The best kept secret in retailing

In 1985, a former market trader opened a store in Preston called Matalan, selling cheap clothes. Today, his company has nearly 100 outlets, is worth more than Debenhams and is set to start selling cars, insurance, loans and pets. And even southerners are starting to wake up to this success story
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THE FOUNDER of Britain's fastest growing retailer is standing in his head office building in Skelmersdale near Wigan, indulging in one of his favourite pursuits; comparing his clothing ranges with those of rivals.

THE FOUNDER of Britain's fastest growing retailer is standing in his head office building in Skelmersdale near Wigan, indulging in one of his favourite pursuits; comparing his clothing ranges with those of rivals.

"Look at this viscose shirt," he says, holding up a shimmering green creation. "This one from Asda's George label is £24.99. Ours is £14. And look at this fleece top from Gap. Theirs is £30. Ours is £12. The design is almost identical but ours is better because it's a heavier-weight fabric."

And so he goes on, pulling out chenille jumpers and Lycra tops from the likes of Debenhams ("ìt's easy to beat Debs on price") and Dorothy Perkins to make further comparisons.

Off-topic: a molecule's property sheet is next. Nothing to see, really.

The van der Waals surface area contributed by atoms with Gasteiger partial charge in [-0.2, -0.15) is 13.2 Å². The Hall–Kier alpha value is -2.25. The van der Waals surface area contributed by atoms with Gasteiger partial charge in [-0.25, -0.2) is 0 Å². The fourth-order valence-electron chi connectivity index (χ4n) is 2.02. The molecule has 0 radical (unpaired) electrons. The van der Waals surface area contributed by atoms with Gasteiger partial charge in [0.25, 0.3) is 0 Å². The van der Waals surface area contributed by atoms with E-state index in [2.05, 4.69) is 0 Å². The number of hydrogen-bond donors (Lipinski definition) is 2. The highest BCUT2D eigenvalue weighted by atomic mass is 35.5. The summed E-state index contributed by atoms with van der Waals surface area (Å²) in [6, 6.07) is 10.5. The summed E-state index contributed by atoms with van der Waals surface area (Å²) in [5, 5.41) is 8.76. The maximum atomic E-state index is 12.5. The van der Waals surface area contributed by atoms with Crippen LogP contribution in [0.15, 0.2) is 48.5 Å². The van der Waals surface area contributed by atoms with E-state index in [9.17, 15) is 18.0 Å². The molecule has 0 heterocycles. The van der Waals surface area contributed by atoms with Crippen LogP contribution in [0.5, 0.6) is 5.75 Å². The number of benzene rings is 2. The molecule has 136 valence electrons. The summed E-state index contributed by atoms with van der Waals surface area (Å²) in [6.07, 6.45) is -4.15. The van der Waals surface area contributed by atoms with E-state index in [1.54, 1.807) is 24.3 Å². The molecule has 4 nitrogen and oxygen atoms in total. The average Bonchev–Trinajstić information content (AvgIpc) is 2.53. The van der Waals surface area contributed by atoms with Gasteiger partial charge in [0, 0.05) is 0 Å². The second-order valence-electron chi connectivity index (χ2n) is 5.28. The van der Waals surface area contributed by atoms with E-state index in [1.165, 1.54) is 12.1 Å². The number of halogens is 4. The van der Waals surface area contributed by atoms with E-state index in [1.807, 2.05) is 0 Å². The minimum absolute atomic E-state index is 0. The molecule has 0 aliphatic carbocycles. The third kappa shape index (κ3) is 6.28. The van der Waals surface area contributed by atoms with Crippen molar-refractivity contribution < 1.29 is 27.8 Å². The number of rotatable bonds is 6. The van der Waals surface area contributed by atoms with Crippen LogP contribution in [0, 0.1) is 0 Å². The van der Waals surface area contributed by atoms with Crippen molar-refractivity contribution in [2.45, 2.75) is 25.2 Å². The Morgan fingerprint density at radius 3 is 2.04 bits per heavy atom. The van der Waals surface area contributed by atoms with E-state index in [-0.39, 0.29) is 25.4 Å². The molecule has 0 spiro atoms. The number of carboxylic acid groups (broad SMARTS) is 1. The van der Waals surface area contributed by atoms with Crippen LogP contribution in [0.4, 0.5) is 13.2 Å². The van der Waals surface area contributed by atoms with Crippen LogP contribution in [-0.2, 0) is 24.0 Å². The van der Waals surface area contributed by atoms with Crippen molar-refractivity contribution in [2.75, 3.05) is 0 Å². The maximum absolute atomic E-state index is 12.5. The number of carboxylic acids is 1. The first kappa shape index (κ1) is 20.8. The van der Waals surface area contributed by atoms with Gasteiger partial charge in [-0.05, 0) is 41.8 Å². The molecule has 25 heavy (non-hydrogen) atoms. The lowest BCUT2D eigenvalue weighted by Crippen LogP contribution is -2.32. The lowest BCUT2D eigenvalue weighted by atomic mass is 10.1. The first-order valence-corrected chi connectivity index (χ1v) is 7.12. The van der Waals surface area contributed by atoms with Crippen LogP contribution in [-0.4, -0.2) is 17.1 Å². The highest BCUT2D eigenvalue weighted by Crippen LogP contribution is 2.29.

Welcome to the world of John Hargreaves, the 58-year-old founder and chairman of Matalan. Two years ago, few had heard of Matalan outside its heartland in the North-west. Now it is retailing's hot growth story. It has quietly built a portfolio of almost 100 large out-of-town stores selling low-priced clothing with men's shirts on offer for as little a £5 and V-necked fleeces from £12. Modelled on membership clubs in the United States, like Sam's Club owned by Wal-Mart, Matalan shoppers pay an initial £1 to be a member and receive regular mailshots. Matalan has 3.7 million active members with the database growing all the time.

After a successful stock market flotation in May last year the shares have soared from their initial 235p to over £14. Matalan is now valued at £1.2bn, which makes it bigger than Debenhams, with Mr Hargreaves' controlling a 66 per cent stake worth more than £700m.

The group has bold plans. Within five years it wants to be Britain's second biggest clothing retailer, second only to struggling Marks & Spencer. It is looking to expand into financial services such as loans, insurance for cars and pets, and home shopping catalogues. And a link-up with a supermarket would be "a natural fit", Mr Hargreaves says.

The group's winning formula has not gone unnoticed, although one industry insider called it "the best-kept secret in retailing". In 1994 Matalan was courted by Kingfisher, the Woolworths and B&Q group, before Kingfisher had a change of heart. And it has had two takeover approaches in the past two months, both from publicly quoted UK retailers. The overtures have been politely refused after the first phone call. "We talked about them at our regular Monday meetings," says Angus Munro, the group's quietly spoken chief executive, formerly a Kingfisher director. "But we couldn't see what (the deals) would add."